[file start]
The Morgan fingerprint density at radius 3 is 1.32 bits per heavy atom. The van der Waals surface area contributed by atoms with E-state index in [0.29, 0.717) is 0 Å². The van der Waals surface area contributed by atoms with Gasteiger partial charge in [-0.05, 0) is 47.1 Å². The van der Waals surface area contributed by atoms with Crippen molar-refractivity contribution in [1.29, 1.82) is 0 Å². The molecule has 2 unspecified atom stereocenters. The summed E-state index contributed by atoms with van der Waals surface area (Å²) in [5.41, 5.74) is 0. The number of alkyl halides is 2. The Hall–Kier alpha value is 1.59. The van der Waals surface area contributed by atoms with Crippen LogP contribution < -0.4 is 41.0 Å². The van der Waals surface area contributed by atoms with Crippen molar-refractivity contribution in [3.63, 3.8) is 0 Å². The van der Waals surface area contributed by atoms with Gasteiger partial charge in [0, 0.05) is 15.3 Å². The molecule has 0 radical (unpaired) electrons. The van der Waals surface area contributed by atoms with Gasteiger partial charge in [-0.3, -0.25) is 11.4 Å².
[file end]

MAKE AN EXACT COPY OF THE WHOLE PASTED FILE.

The Morgan fingerprint density at radius 3 is 1.32 bits per heavy atom. The van der Waals surface area contributed by atoms with E-state index in [0.29, 0.717) is 0 Å². The van der Waals surface area contributed by atoms with Gasteiger partial charge in [-0.05, 0) is 47.1 Å². The van der Waals surface area contributed by atoms with Crippen molar-refractivity contribution in [1.29, 1.82) is 0 Å². The molecule has 2 unspecified atom stereocenters. The summed E-state index contributed by atoms with van der Waals surface area (Å²) in [5.41, 5.74) is 0. The number of alkyl halides is 2. The Hall–Kier alpha value is 1.59. The van der Waals surface area contributed by atoms with Crippen LogP contribution < -0.4 is 41.0 Å². The van der Waals surface area contributed by atoms with Crippen molar-refractivity contribution in [3.63, 3.8) is 0 Å². The van der Waals surface area contributed by atoms with Gasteiger partial charge in [0, 0.05) is 15.3 Å². The molecule has 0 radical (unpaired) electrons. The van der Waals surface area contributed by atoms with Gasteiger partial charge in [-0.3, -0.25) is 11.4 Å².